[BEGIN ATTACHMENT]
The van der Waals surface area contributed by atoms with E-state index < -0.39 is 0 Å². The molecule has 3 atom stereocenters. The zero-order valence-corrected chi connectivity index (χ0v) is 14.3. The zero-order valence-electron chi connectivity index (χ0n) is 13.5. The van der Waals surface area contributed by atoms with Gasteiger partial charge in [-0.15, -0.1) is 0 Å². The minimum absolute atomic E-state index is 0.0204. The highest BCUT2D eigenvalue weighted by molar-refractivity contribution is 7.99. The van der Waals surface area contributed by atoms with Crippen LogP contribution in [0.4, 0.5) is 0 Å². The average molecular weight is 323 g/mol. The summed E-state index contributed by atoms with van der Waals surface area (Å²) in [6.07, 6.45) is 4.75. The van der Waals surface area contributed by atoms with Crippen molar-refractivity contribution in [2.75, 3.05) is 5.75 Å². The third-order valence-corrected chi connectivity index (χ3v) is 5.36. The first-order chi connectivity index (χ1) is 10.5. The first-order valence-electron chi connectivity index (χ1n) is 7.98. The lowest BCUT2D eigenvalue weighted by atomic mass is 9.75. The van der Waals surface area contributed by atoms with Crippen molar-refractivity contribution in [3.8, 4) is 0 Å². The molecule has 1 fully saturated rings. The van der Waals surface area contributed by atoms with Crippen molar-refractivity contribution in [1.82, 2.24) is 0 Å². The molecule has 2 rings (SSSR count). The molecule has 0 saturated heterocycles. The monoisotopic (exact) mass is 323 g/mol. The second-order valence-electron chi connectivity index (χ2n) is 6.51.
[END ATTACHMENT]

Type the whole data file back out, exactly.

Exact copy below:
The van der Waals surface area contributed by atoms with E-state index < -0.39 is 0 Å². The molecule has 3 atom stereocenters. The zero-order valence-corrected chi connectivity index (χ0v) is 14.3. The zero-order valence-electron chi connectivity index (χ0n) is 13.5. The van der Waals surface area contributed by atoms with Gasteiger partial charge in [-0.15, -0.1) is 0 Å². The minimum absolute atomic E-state index is 0.0204. The highest BCUT2D eigenvalue weighted by molar-refractivity contribution is 7.99. The van der Waals surface area contributed by atoms with Crippen LogP contribution in [0.4, 0.5) is 0 Å². The average molecular weight is 323 g/mol. The summed E-state index contributed by atoms with van der Waals surface area (Å²) in [6.07, 6.45) is 4.75. The van der Waals surface area contributed by atoms with Crippen molar-refractivity contribution in [2.75, 3.05) is 5.75 Å². The third-order valence-corrected chi connectivity index (χ3v) is 5.36. The first-order chi connectivity index (χ1) is 10.5. The first-order valence-electron chi connectivity index (χ1n) is 7.98. The lowest BCUT2D eigenvalue weighted by atomic mass is 9.75. The van der Waals surface area contributed by atoms with Crippen molar-refractivity contribution in [3.8, 4) is 0 Å². The molecule has 1 fully saturated rings. The van der Waals surface area contributed by atoms with Crippen molar-refractivity contribution in [1.82, 2.24) is 0 Å². The molecule has 2 rings (SSSR count). The molecule has 0 saturated heterocycles. The monoisotopic (exact) mass is 323 g/mol. The second-order valence-electron chi connectivity index (χ2n) is 6.51.